Nah, a lady farmer using sustainable agriculture methods, is like a successful female entrepreneur. Her family farm land is in Puriang Village, in the East Khasi Hills of Meghalaya. They grow a variety of crops, use animal dung to fertilize, try new methods of farming, experiment with new seeds and have a system to reach their produce to the market.
What she makes off the land provides her family a good quality of life and better education for her children. We would like to share their success story of using sustainable agriculture methods. Read on…
Intelligent Use of Land, Using Sustainable Agriculture Methods
It was a nice sunny day in March 2015 when the Zizira team reached Puriang Village to meet with Nah at her farm. Her land is close to Jowai in the Jaintia Hills. After spending over three hours walking around her farmland, asking questions and seeing things first-hand, the team returned with lots of new learnings - how they rotate crops, how fishing, rearing chicken and having a pig farm helps them reduce risks that are associated with agriculture and much, much more.
Nah has a lot of land and uses it wisely. Most importantly, she thinks about sustainability and sustainable agricultural methods. She strongly believes that the land she takes produce out of needs to be replenished and nurtured to continue to give her returns. She deploys parcels of land for many different products and produce so as to spread her risk and get better returns.
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- A large patch for growing vegetables like tomatoes, cabbage and potatoes
- An orange orchard
- A nursery to propagate seeds
- A fish pond
- A pig farm and
- A pond with clean potable water, which has been tested and cleared. In fact, she even sells water. It is a lot of hard work. The family works together, sharing the responsibilities.
Provides Employment to ManyNah’s family comprises her husband and 8 children. All of them work on the farm! Her farm provides jobs to many others too as they help her to cultivate the land, to rear livestock like chicken and pigs, to mend fish ponds and take care of the needs of the pig farm.
She employs people to deliver water that she sells in nearby villages. Nah’s farm sustains many other families too. Truly entrepreneurial and an example of sustainable farming model. It is also interesting that her children have taken to farming. Read a post about another village in Meghalaya where farmers were saddened that the next generation was not taking to farming!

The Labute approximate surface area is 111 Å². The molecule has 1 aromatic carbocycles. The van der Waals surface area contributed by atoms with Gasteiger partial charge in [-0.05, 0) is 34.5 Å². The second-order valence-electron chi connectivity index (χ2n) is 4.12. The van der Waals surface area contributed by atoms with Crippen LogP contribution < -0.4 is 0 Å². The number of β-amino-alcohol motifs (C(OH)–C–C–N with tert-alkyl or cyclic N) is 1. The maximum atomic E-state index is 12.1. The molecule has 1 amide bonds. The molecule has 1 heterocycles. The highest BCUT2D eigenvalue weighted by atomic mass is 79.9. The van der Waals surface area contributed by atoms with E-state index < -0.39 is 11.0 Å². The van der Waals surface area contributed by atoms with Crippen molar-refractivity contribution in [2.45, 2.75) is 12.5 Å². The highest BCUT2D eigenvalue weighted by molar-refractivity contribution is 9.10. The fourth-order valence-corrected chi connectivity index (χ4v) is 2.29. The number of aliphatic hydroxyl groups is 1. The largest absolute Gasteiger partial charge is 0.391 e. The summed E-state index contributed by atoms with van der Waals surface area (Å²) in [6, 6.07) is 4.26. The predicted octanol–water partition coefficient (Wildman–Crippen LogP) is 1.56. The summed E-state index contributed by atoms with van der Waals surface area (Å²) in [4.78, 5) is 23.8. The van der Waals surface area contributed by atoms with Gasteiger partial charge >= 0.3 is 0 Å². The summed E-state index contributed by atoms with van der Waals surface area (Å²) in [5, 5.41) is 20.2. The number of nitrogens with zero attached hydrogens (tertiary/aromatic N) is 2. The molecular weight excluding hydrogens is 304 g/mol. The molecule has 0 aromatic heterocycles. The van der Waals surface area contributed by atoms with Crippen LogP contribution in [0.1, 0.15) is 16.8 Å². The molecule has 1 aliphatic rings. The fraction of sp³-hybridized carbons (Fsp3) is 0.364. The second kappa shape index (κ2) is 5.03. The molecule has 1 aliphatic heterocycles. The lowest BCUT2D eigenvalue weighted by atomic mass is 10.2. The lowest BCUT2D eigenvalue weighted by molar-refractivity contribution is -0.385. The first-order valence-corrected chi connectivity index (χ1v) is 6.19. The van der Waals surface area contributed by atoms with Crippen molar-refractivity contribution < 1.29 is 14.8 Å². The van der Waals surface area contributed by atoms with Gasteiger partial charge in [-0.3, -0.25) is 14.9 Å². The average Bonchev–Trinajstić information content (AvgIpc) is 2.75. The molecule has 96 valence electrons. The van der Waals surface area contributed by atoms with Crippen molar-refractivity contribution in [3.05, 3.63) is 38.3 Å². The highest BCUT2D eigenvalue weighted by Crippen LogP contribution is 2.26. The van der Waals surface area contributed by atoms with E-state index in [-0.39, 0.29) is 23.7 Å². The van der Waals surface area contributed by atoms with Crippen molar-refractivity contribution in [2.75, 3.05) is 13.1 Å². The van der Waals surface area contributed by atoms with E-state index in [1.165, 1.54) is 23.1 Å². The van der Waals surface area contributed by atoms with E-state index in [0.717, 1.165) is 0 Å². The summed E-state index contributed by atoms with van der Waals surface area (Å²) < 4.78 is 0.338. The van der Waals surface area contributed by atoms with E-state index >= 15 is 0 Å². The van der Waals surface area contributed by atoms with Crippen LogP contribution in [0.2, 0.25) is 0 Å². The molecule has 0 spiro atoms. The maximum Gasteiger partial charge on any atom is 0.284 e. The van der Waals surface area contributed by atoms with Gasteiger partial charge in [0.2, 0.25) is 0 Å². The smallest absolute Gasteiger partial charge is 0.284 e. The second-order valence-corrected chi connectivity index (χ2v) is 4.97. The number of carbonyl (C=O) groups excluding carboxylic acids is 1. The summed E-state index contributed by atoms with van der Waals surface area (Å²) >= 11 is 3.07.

Farming All Year Round Improves Returns
I am able to send my kids to school as we now farm throughout the year says Nah.Seasonal farming that they did in the past did not sustain them. Nah is full of joy sharing the news that her eldest daughter is close to completing a Bachelor’s degree in Nursing! The next daughter is ready to start college. Both of them did very well academically. All the other children are in school. All this was possible only because they now know how to rotate crops and get the land to yield returns through the year.
Doing Her Best to Keep It Organic FarmingNah takes care to follow organic farming methods, she told the team. She uses the dung of cows and pigs as manure, as also leaf mulch and other nature given bio-nutrients. But, when it comes to tomatoes, she seems to have compromised. “Tomato plants are highly susceptible to pests and need a dose of pesticides, but we are careful not to overdo it.” she said. Surprising that she has not found an organic solution for this problem. The Zizira team plans to find out and pass on the information to her.
Easier Access to the Market – Better Price RealizationFor many years, Nah had to make her own arrangements to take the produce to the city market to sell. This meant time away from the land and the returns were insufficient. But things have changed. Vendors now come to the farm to purchase the produce. This helps farmers like Nah get better returns and save on transportation charges too. Prices do fluctuate, depending on demand and supply.
Nah told the team that there had been times when the price realization for cabbage was so low that they preferred to feed them to the pigs! Interestingly, most farmers cultivate rice, but for their own consumption.
What could other sustainable agricultural methods Nah adopt? Do you have any thoughts or suggestions for Nah? Tell us!